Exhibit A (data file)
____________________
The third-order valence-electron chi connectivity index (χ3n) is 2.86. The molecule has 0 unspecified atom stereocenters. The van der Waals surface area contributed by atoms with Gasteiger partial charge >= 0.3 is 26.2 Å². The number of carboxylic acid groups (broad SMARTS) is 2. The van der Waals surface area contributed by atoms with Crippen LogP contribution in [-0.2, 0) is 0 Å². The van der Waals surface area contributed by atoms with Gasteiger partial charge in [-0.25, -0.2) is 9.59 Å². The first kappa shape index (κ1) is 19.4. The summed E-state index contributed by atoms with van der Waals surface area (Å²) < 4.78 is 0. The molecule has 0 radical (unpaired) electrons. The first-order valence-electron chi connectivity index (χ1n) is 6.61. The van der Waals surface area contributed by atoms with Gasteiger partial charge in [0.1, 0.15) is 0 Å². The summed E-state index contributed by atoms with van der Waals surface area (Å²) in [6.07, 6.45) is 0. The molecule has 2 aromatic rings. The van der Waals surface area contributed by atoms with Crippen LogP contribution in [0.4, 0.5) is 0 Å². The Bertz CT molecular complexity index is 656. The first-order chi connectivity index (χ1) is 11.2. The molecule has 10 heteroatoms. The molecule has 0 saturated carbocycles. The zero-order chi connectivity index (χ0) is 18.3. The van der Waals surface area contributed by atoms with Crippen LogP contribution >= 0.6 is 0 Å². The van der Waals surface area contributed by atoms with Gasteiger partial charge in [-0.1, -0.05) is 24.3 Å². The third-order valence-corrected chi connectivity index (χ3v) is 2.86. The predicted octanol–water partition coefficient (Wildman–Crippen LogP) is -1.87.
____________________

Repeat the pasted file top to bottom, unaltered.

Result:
The third-order valence-electron chi connectivity index (χ3n) is 2.86. The molecule has 0 unspecified atom stereocenters. The van der Waals surface area contributed by atoms with Gasteiger partial charge >= 0.3 is 26.2 Å². The number of carboxylic acid groups (broad SMARTS) is 2. The van der Waals surface area contributed by atoms with Crippen LogP contribution in [-0.2, 0) is 0 Å². The van der Waals surface area contributed by atoms with Gasteiger partial charge in [-0.25, -0.2) is 9.59 Å². The first kappa shape index (κ1) is 19.4. The summed E-state index contributed by atoms with van der Waals surface area (Å²) < 4.78 is 0. The molecule has 0 radical (unpaired) electrons. The first-order valence-electron chi connectivity index (χ1n) is 6.61. The van der Waals surface area contributed by atoms with Gasteiger partial charge in [0.1, 0.15) is 0 Å². The summed E-state index contributed by atoms with van der Waals surface area (Å²) in [6.07, 6.45) is 0. The molecule has 2 aromatic rings. The van der Waals surface area contributed by atoms with Crippen LogP contribution in [0.4, 0.5) is 0 Å². The Bertz CT molecular complexity index is 656. The first-order chi connectivity index (χ1) is 11.2. The molecule has 10 heteroatoms. The molecule has 0 saturated carbocycles. The zero-order chi connectivity index (χ0) is 18.3. The van der Waals surface area contributed by atoms with Crippen LogP contribution >= 0.6 is 0 Å². The van der Waals surface area contributed by atoms with Gasteiger partial charge in [-0.1, -0.05) is 24.3 Å². The third-order valence-corrected chi connectivity index (χ3v) is 2.86. The predicted octanol–water partition coefficient (Wildman–Crippen LogP) is -1.87.